For you digital bods, I would think a self-powered uncoupling system for locomotives would be just about as useful an accessory as one could ever wish for. Just think, the ability to uncouple ANYWHERE on a layout without any jiggery pokery gubbins in or under the track. Arnold had something like this in N gauge, many years ago, but I never got my hands on one to see how that actually worked.
I was looking at my Minitrix catalog and hadn't noticed that Minitrix has upgraded many of their steam locomotives. The motor is no longer in the cab as it had been before nor is it in the tender. The motor is now bell shaped and it and the flywheel are in the boiler! Now this is N-Scale we're talking about. So given the extra real estate that offers it seems to me that we can now consider sound in an N-Scale Steam Tender Locomotive, something that was considered impossible just a couple of years ago.
Kadee has a technique called delayed coupling that can be used a work around but with DCC why not have automatic couplers. Should be at least possible in larger scales. The only problem would be having to replace all of your existing couplers.
The UK are a long way behind Europe and the USA when it comes to technology actually available and on the shelf. And by UK I mean UK outline locomotives and rolling stock.
I basically would like to see UK steam locomotives that actually smoke, and have steam sound and whistle and readily available as ready to run models so no need to mess about and take the body off. And if this can be delivered for an extra £40-£50 per model then fantastic!
For the UK this would be a big step forward in the technology stakes.
And as far as control goes I have long been a fan of Microsoft Train Simulator and the cab style control that you are offered on your PC monitor.
I want this type of control for my model trains.
It would be just great to be able to pretend to be in the cab of the model locomotive that I am operating and for my actions with the PC to be transferred to the model locomotive.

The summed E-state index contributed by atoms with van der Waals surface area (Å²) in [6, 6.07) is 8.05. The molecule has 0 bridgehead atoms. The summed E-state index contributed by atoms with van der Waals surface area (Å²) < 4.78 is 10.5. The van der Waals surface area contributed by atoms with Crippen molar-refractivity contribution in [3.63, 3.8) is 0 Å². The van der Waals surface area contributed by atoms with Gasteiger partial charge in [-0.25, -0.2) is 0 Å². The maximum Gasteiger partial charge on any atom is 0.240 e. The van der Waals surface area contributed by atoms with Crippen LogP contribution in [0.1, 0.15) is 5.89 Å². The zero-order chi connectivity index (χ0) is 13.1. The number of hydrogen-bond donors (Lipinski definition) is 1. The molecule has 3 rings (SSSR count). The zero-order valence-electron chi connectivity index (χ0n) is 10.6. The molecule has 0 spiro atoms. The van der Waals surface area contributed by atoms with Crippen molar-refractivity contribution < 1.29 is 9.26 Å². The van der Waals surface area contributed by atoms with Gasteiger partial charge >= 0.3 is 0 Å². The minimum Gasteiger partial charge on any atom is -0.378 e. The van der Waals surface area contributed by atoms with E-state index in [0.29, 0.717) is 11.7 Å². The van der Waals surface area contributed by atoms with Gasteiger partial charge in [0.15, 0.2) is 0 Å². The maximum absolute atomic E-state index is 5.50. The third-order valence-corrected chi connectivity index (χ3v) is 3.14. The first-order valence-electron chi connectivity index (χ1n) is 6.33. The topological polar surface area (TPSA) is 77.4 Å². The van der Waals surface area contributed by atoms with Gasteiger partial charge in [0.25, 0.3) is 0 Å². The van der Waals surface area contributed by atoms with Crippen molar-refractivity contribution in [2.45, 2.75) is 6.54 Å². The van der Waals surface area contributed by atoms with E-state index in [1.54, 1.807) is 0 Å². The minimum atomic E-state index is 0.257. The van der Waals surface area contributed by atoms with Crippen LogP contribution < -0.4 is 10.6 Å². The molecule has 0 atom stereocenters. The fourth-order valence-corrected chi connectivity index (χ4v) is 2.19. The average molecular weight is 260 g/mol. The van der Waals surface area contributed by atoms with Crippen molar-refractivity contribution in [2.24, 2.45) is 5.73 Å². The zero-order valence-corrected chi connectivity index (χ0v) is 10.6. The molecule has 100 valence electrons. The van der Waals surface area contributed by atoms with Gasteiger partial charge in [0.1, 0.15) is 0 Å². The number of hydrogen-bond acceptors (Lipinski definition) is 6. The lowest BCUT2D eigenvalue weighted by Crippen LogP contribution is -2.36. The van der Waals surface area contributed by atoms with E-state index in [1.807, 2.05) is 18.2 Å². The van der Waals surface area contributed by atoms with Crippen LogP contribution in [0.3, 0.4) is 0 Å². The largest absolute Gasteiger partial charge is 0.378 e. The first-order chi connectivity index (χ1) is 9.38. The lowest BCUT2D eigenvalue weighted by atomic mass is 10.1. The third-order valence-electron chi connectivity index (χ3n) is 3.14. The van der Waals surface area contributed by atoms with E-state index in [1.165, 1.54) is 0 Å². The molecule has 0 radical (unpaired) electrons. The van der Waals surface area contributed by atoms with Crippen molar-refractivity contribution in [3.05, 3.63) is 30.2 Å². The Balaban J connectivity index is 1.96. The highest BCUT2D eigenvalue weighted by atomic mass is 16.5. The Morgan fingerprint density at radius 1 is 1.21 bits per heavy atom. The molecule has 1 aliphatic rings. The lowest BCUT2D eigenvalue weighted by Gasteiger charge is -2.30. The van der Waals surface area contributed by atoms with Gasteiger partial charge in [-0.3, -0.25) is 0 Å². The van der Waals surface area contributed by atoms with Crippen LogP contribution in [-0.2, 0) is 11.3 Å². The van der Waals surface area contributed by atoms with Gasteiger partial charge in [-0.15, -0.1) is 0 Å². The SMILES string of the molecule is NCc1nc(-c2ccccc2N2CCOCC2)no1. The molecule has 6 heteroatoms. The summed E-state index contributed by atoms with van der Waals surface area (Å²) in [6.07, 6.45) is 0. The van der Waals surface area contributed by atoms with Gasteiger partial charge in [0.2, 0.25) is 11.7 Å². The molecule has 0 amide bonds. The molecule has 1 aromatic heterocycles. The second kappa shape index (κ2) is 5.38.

And combine this with a layout design feature and you have complete control of your model trains on your PC.
Whatever buildings and scenery you have on your layout are converted to three dimensional images on your PC. So as you drive your loco on your layout into a station then you get the actual loco cab view on your PC monitor. And so on and so forth.
I'd like to see a true standard develop for a DCC BUS.
Sure, DCC is a concept and the NMRA does have a set of compliance rules, but few of the existing systems allow true plug and play of other systems.
I'd like to see a BUS that can be expanded by adding base units or boosters, enhanced by adding feedback modules and used with controllers from a variety of manufacturers, stationary and mobile depending on the need.
To get this to work the major companies have to sit down together and work something out. Why don't they make a move in 2006.
Re: DCC uncoupling, there's articles about it all over the net, just do a Google search and you'll see many options for it, can be used with most commercial auto-couplings. Although I'd agree that a 'ready to fit' version would be nice.
Re: DCC BUS, I take it you mean a communications BUS/NET? On the train this morning I worked out how to completely eradicate the Comm BUS and Feedback BUS. This would certainly make the adoption of a common standard easier!
Personally I like to see British outline loco's with factory fitted sound decoders!
A number of American manufactures offer locomotives with DCC and non-DCC versions. The DCC versions come with sound and cost an extra $100. This is starting to be normal practice and one has already announced an N-Scale Steam Locomotive with sound next year.
What about applying new technology to old technology?
Why doesn't somebody invent a cheap modular self asembly 4'x2' baseboard kit that all slots together and comes with holes through the board in all the right places with plugs in that you can remove as required and with screw in feet and with simple modular power connectors and lock nuts to join boards together.
And for under £10 a time. It would save all that faffing about with joinery skills.
I'm not sure that flatpack furniture actually qualifies as 'technology', old or new!
Apart from which, I think something like this has been available for many years, though I can't recall exactly from where. Probably Noch, though I have a feeling there are others too. Always grossly over priced, though handy if you have the wherewithal.
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